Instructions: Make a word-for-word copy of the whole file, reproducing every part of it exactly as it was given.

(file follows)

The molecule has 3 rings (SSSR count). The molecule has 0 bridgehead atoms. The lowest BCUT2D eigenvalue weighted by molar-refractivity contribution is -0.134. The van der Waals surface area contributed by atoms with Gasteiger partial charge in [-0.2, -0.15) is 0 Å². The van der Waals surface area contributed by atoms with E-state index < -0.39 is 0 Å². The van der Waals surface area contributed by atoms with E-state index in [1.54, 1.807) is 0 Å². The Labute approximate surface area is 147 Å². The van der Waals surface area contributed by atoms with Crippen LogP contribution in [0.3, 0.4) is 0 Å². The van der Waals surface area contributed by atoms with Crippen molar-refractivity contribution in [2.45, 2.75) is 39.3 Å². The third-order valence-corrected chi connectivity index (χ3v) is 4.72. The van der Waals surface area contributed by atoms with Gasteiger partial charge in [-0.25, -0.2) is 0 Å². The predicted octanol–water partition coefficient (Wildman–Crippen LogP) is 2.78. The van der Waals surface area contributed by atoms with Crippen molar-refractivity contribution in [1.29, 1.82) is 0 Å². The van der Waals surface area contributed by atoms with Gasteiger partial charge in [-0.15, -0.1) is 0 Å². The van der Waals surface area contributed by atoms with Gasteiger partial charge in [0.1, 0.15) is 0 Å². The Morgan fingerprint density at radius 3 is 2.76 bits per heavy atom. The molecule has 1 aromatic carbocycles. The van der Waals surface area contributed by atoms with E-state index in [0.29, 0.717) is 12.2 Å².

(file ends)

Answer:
The molecule has 3 rings (SSSR count). The molecule has 0 bridgehead atoms. The lowest BCUT2D eigenvalue weighted by molar-refractivity contribution is -0.134. The van der Waals surface area contributed by atoms with Gasteiger partial charge in [-0.2, -0.15) is 0 Å². The van der Waals surface area contributed by atoms with E-state index < -0.39 is 0 Å². The van der Waals surface area contributed by atoms with E-state index in [1.54, 1.807) is 0 Å². The Labute approximate surface area is 147 Å². The van der Waals surface area contributed by atoms with Crippen LogP contribution in [0.3, 0.4) is 0 Å². The van der Waals surface area contributed by atoms with Crippen molar-refractivity contribution in [2.45, 2.75) is 39.3 Å². The third-order valence-corrected chi connectivity index (χ3v) is 4.72. The van der Waals surface area contributed by atoms with Gasteiger partial charge in [-0.25, -0.2) is 0 Å². The predicted octanol–water partition coefficient (Wildman–Crippen LogP) is 2.78. The van der Waals surface area contributed by atoms with Crippen molar-refractivity contribution in [1.29, 1.82) is 0 Å². The van der Waals surface area contributed by atoms with Gasteiger partial charge in [-0.15, -0.1) is 0 Å². The van der Waals surface area contributed by atoms with Gasteiger partial charge in [0.1, 0.15) is 0 Å². The Morgan fingerprint density at radius 3 is 2.76 bits per heavy atom. The molecule has 1 aromatic carbocycles. The van der Waals surface area contributed by atoms with E-state index in [0.29, 0.717) is 12.2 Å².